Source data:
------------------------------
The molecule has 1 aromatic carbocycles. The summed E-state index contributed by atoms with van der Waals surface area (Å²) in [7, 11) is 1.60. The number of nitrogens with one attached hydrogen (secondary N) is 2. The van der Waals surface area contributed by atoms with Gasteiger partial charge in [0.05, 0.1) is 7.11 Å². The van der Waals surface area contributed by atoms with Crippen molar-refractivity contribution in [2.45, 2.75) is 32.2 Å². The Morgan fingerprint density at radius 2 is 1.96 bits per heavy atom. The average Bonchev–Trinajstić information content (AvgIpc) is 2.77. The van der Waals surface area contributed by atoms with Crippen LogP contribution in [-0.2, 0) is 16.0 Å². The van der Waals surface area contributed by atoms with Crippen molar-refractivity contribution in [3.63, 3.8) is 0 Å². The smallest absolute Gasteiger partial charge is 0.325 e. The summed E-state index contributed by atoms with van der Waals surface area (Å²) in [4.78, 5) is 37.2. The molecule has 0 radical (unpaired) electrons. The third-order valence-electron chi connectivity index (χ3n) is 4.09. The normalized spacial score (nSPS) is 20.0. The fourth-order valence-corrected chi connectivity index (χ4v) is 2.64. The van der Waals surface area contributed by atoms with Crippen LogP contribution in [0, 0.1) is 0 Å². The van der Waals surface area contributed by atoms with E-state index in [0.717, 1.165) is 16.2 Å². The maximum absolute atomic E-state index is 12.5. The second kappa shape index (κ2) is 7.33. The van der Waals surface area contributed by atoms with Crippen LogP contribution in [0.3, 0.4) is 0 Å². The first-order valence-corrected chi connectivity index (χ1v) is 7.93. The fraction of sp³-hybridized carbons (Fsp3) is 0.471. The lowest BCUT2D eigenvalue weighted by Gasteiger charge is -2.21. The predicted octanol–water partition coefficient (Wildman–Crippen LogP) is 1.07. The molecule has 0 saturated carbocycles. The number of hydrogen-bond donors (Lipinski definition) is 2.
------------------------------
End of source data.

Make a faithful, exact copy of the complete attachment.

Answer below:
The molecule has 1 aromatic carbocycles. The summed E-state index contributed by atoms with van der Waals surface area (Å²) in [7, 11) is 1.60. The number of nitrogens with one attached hydrogen (secondary N) is 2. The van der Waals surface area contributed by atoms with Gasteiger partial charge in [0.05, 0.1) is 7.11 Å². The van der Waals surface area contributed by atoms with Crippen molar-refractivity contribution in [2.45, 2.75) is 32.2 Å². The Morgan fingerprint density at radius 2 is 1.96 bits per heavy atom. The average Bonchev–Trinajstić information content (AvgIpc) is 2.77. The van der Waals surface area contributed by atoms with Crippen LogP contribution in [-0.2, 0) is 16.0 Å². The van der Waals surface area contributed by atoms with Crippen molar-refractivity contribution in [3.63, 3.8) is 0 Å². The smallest absolute Gasteiger partial charge is 0.325 e. The summed E-state index contributed by atoms with van der Waals surface area (Å²) in [4.78, 5) is 37.2. The molecule has 0 radical (unpaired) electrons. The third-order valence-electron chi connectivity index (χ3n) is 4.09. The normalized spacial score (nSPS) is 20.0. The fourth-order valence-corrected chi connectivity index (χ4v) is 2.64. The van der Waals surface area contributed by atoms with Crippen LogP contribution in [0, 0.1) is 0 Å². The van der Waals surface area contributed by atoms with E-state index in [0.717, 1.165) is 16.2 Å². The maximum absolute atomic E-state index is 12.5. The second kappa shape index (κ2) is 7.33. The van der Waals surface area contributed by atoms with Crippen LogP contribution in [0.3, 0.4) is 0 Å². The first-order valence-corrected chi connectivity index (χ1v) is 7.93. The fraction of sp³-hybridized carbons (Fsp3) is 0.471. The lowest BCUT2D eigenvalue weighted by Gasteiger charge is -2.21. The predicted octanol–water partition coefficient (Wildman–Crippen LogP) is 1.07. The molecule has 0 saturated carbocycles. The number of hydrogen-bond donors (Lipinski definition) is 2.